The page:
Tags: Zimmerman on Trial | zimmerman | brother | trayvon | parents

Zimmerman's Brother: I Would Give Trayvon's Parents a Hug

By Greg Richter   |   Tuesday, 16 Jul 2013 03:28 AM

George Zimmerman's family has expressed its condolences to the family of Trayvon Martin, the teenager killed when Zimmerman shot him during an altercation in February 2012, but he would do so again if he met them in person, said Zimmerman's brother, Robert.
"If I ran into Sybrina or Tracy I would give them a hug. I would express my condolences to them," Robert Zimmerman said. "I'm inclined to believe George would do the same thing."
Robert Zimmerman appeared on "On the Record with Greta Van Susteren" Monday night after a whirlwind of TV appearances following the acquittal of his brother on second-degree murder charges in Martin's death.
But he didn't have the same warm feelings for the Martin family's attorneys, Benjamin Crump and Natalie Jackson.
"These things that surround Sabrina and Tracy, Mr. Crump, Ms. Jackson, who I think really exploited very pure grief, and other race profiteers like the NAACP, Al Sharpton, Jesse Jackson . . . I wouldn't give them a hug. But Sybrina lost her son. And so did Tracy."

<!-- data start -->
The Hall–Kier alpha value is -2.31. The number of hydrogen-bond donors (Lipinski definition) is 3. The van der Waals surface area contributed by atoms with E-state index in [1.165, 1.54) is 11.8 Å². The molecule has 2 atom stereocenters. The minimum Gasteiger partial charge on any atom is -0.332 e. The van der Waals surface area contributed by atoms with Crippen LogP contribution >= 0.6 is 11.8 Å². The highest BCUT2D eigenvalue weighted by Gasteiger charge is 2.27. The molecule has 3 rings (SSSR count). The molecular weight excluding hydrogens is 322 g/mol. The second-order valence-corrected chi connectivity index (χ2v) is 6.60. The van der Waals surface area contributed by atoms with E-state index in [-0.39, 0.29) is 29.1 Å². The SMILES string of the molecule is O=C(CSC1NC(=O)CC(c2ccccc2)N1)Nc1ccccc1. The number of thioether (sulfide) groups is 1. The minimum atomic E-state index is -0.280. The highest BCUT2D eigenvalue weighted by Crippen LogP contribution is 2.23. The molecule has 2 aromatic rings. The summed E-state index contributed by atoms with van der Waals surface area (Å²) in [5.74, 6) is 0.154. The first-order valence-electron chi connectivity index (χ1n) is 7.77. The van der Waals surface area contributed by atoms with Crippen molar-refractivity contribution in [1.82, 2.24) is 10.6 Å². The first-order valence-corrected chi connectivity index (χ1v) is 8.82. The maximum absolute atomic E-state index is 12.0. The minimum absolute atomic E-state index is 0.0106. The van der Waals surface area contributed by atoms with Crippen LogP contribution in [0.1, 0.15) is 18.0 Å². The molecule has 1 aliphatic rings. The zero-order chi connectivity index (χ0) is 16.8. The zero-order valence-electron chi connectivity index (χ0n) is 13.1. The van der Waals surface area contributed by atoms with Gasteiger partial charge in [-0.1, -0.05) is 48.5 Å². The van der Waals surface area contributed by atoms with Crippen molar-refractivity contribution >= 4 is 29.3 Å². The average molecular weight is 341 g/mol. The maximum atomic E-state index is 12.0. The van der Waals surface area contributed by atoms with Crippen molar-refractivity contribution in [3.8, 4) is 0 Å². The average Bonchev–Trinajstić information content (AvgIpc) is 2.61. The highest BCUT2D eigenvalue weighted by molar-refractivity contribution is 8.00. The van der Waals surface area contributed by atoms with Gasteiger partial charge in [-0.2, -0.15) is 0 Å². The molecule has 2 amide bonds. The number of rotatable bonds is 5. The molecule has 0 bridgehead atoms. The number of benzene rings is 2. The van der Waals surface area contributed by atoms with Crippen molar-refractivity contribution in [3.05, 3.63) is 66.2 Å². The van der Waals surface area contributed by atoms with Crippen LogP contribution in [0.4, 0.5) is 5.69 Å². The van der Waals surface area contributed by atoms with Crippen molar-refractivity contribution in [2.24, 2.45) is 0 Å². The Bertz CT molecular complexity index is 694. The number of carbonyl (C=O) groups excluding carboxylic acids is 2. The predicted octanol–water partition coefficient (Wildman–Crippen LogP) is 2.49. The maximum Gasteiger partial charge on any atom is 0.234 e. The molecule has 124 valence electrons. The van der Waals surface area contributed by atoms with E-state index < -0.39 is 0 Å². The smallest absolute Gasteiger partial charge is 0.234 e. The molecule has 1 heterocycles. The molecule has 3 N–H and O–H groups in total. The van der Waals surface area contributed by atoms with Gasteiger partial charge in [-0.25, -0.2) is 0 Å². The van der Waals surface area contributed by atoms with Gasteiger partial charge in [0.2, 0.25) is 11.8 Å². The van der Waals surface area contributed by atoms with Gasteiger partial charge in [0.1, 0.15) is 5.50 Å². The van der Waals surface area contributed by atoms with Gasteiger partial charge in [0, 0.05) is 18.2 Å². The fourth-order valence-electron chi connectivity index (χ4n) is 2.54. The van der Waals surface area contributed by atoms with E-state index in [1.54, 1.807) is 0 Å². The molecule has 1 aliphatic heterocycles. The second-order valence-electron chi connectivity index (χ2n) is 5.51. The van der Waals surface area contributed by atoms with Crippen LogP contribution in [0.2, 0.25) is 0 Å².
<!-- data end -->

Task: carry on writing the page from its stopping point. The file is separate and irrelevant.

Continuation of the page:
Asked why this case became a national obsession when so many killings happen in the United States every day, Robert Zimmerman blamed what he called "race profiteers."
Some observers called the case racially motivated, though George Zimmerman denied it, and said he shot Martin only after he attacked him and threatened to kill him.
"Those other cases are not profitable," Robert Zimmerman said. "The race profiteers, they have a business model, they have a script. The Crumps, Jessie Jacksons, Al Sharptons, Ben Jealouses of the world. They have to promote racism in order to see that they don't become obsolete."
Martin was black. George Zimmerman originally was called white, but when it was learned that he is half Hispanic, The New York Times described him as "white Hispanic."
Robert Zimmerman said that the tension his family went through during the trial is over, but his brother has changed forever.
"Whenever I look at George I'm always going to see, and he's always going to have to live with, just as anyone who had to take someone's life, they have to carry that burden with them for the rest of their life now," he said.
Robert Zimmerman said state attorney Angela Corey's calling George a "murderer" earlier Monday, even though he was found not guilty, was "Outrageous. Wildly inappropriate.
"It seems that that woman will stop at no end to continue to trash George," he said.

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